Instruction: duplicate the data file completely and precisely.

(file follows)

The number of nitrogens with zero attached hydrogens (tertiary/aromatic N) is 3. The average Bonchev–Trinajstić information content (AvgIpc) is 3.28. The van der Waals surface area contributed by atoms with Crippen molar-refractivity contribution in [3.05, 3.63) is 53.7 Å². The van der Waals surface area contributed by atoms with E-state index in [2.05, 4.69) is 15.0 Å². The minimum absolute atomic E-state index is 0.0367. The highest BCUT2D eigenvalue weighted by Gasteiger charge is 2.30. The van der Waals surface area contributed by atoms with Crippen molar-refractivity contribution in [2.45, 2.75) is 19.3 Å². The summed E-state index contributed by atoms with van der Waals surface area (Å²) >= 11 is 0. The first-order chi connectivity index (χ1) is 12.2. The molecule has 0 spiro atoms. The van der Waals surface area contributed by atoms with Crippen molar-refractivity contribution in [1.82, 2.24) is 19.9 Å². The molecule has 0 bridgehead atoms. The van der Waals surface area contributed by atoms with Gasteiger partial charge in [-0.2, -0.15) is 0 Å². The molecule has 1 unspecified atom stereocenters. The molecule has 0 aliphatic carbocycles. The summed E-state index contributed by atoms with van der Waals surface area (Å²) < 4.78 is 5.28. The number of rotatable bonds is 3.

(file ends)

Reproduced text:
The number of nitrogens with zero attached hydrogens (tertiary/aromatic N) is 3. The average Bonchev–Trinajstić information content (AvgIpc) is 3.28. The van der Waals surface area contributed by atoms with Crippen molar-refractivity contribution in [3.05, 3.63) is 53.7 Å². The van der Waals surface area contributed by atoms with E-state index in [2.05, 4.69) is 15.0 Å². The minimum absolute atomic E-state index is 0.0367. The highest BCUT2D eigenvalue weighted by Gasteiger charge is 2.30. The van der Waals surface area contributed by atoms with Crippen molar-refractivity contribution in [2.45, 2.75) is 19.3 Å². The summed E-state index contributed by atoms with van der Waals surface area (Å²) >= 11 is 0. The first-order chi connectivity index (χ1) is 12.2. The molecule has 0 spiro atoms. The van der Waals surface area contributed by atoms with Crippen molar-refractivity contribution in [1.82, 2.24) is 19.9 Å². The molecule has 0 bridgehead atoms. The van der Waals surface area contributed by atoms with Gasteiger partial charge in [-0.2, -0.15) is 0 Å². The molecule has 1 unspecified atom stereocenters. The molecule has 0 aliphatic carbocycles. The summed E-state index contributed by atoms with van der Waals surface area (Å²) < 4.78 is 5.28. The number of rotatable bonds is 3.